• Description: In this chapter, the Mountain men have certain supplies the families need, if a price tag was attached to each item (buffalo robe $1.00) and you only have $5.00 to spend, what would you get, and how much money would it cost. SWBT create word problems using the supplies need to purchase from the Mountain men in order to continue their journey. In this chapter, the Mountain men have certain supplies the families need, if a price tag was attached to each item (buffalo robe $1.00) and you only have $5.00 to spend, what would you get, and how much money would it cost.
      • Standards Addressed
        • Standard 1: 1.4.8 Generate and solve, addition, subtraction, multiplication, and division problems using whole numbers in practical situations.
        • Standard 2: 3.4.4 Use monetary amounts in practical situations
    • Activity Idea 2: Measurement
      • Description: SW have to use computer to research different rivers the pioneers crossed and create a line graph comparing these rivers, including the Platte. (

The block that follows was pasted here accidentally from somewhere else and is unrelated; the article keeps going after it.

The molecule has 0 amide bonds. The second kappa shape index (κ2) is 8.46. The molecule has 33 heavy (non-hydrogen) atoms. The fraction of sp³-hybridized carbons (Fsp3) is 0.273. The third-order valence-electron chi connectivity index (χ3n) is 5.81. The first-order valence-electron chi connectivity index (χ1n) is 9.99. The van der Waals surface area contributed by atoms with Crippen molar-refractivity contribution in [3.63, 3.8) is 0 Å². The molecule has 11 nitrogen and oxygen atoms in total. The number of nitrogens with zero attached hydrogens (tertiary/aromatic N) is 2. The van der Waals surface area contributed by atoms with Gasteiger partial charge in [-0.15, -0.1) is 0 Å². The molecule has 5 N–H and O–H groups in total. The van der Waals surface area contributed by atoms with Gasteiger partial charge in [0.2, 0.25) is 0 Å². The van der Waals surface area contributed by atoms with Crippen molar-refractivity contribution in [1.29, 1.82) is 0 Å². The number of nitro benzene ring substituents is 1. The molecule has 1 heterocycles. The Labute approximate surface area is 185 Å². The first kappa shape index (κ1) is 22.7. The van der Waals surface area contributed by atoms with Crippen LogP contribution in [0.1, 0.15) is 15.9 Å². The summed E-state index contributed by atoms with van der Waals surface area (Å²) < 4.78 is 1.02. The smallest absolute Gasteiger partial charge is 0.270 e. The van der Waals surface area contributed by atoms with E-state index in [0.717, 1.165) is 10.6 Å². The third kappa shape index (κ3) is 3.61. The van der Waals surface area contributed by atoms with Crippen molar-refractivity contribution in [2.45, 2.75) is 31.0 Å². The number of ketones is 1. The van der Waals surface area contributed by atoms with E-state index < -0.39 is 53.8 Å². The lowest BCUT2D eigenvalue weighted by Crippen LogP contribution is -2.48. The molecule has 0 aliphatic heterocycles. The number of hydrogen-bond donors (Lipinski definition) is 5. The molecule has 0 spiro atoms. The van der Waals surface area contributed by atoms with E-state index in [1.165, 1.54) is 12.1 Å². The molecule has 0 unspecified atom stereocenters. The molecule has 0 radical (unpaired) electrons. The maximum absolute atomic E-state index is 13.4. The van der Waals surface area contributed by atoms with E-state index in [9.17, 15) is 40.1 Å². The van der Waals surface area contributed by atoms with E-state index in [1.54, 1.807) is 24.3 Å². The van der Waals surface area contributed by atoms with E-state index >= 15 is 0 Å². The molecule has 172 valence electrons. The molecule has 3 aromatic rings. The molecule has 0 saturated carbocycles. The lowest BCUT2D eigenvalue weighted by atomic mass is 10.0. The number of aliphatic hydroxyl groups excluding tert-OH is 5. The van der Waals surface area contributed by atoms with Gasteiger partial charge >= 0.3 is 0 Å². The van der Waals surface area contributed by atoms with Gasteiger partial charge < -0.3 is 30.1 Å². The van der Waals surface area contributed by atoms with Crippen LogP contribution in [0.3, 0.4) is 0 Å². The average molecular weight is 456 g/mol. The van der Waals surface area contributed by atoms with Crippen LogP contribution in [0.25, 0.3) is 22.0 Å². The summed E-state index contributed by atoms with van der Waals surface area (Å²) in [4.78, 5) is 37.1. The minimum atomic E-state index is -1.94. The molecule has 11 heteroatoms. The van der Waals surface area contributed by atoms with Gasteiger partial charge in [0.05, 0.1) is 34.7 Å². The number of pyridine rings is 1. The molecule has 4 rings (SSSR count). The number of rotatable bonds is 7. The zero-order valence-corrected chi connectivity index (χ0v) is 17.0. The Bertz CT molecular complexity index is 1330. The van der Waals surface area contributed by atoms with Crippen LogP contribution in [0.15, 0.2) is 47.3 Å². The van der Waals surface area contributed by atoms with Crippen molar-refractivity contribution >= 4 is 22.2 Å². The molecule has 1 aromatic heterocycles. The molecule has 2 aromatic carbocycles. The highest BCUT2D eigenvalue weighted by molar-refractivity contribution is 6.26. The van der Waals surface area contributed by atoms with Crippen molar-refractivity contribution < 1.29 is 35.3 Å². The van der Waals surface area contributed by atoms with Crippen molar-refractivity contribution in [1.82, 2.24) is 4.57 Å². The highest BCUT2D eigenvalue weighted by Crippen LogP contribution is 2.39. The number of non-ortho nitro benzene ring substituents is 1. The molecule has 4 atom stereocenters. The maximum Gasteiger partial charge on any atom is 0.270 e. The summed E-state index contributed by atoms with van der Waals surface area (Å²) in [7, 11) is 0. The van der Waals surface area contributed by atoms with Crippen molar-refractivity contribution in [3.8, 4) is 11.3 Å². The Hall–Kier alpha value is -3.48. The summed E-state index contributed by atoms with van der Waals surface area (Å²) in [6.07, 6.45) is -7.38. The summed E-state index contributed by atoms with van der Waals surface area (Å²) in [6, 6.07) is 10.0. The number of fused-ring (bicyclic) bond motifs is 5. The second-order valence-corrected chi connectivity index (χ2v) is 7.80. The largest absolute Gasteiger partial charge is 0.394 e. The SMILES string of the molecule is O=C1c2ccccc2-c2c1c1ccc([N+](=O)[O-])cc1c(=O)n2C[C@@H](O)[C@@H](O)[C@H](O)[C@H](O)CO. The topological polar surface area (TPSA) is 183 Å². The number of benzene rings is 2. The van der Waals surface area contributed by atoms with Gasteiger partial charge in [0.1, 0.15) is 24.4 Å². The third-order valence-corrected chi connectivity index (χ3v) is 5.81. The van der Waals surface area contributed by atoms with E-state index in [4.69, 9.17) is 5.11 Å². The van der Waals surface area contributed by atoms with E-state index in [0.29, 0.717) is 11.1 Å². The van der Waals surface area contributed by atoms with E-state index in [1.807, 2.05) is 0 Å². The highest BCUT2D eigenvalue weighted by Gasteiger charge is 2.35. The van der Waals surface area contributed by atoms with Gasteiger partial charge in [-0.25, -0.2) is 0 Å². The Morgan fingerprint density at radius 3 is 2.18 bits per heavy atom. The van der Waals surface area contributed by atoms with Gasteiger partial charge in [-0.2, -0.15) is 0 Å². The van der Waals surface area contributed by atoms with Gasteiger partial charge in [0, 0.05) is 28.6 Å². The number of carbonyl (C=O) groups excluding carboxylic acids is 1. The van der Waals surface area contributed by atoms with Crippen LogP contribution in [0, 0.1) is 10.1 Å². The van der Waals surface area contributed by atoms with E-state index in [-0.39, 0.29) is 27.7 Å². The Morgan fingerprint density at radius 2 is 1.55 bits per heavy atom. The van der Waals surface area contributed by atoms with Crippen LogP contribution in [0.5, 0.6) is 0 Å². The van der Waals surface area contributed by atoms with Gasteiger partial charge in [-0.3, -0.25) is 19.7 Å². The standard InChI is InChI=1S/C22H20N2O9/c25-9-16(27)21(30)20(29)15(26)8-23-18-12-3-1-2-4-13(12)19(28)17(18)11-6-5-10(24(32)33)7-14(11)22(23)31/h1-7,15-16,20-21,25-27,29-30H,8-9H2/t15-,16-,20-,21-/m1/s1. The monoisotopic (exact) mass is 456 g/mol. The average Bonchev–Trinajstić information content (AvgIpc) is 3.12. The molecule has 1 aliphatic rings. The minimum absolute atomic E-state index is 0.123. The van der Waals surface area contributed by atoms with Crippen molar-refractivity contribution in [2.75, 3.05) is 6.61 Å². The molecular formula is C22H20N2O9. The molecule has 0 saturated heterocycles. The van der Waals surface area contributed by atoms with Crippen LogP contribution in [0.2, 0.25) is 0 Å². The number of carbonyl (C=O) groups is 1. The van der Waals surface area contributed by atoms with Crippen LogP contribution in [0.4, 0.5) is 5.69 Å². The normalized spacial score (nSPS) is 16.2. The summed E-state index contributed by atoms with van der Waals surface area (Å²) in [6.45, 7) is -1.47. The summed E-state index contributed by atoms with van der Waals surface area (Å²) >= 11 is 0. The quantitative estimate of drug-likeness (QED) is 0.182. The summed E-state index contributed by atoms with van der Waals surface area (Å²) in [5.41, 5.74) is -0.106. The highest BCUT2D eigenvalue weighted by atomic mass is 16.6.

• Standards Addressed
        • Standard 1: 3.4.2 Measure length, area, temperature, and weight to a required degree of accuracy in customary units
        • Standard 2: (4) 2.13 Search a database to locate specific information (e.g. encyclopedia, library catalogs…)
  • Social Studies
    • Activity Idea 1: Trails used to travel westward
      • Description: SW research and label on a map, different trails pioneers used when traveling west.
      • Standards Addressed
        • Standard 1: (4) 3.3 gather geographic information from electronic sources
        • Standard 2: (4) 4.4 describe experiences of pioneers moving west, including Donner Party, Oregon/California trails
    • Activity Idea 2: Writing a letter
      • Description: TW share historical documents showing the different roles all different types of women played in the movement west, using resources from "A Place to Grow" by Glenda Riley. SW choose a women from the Riley book and write a letter back to a friend in Independence telling of the different women and their adventures
      • Standards Addressed
        • Standard 1: (4) 4.11 Discuss how and why people from various cultures immigrated and migrated to the American West.
        • Standard 2: (4) 4.4 describe experiences of pioneers moving west, including Donner Party, Oregon/California trails
  • Science
    • Activity Idea 1: Animals/Buffalo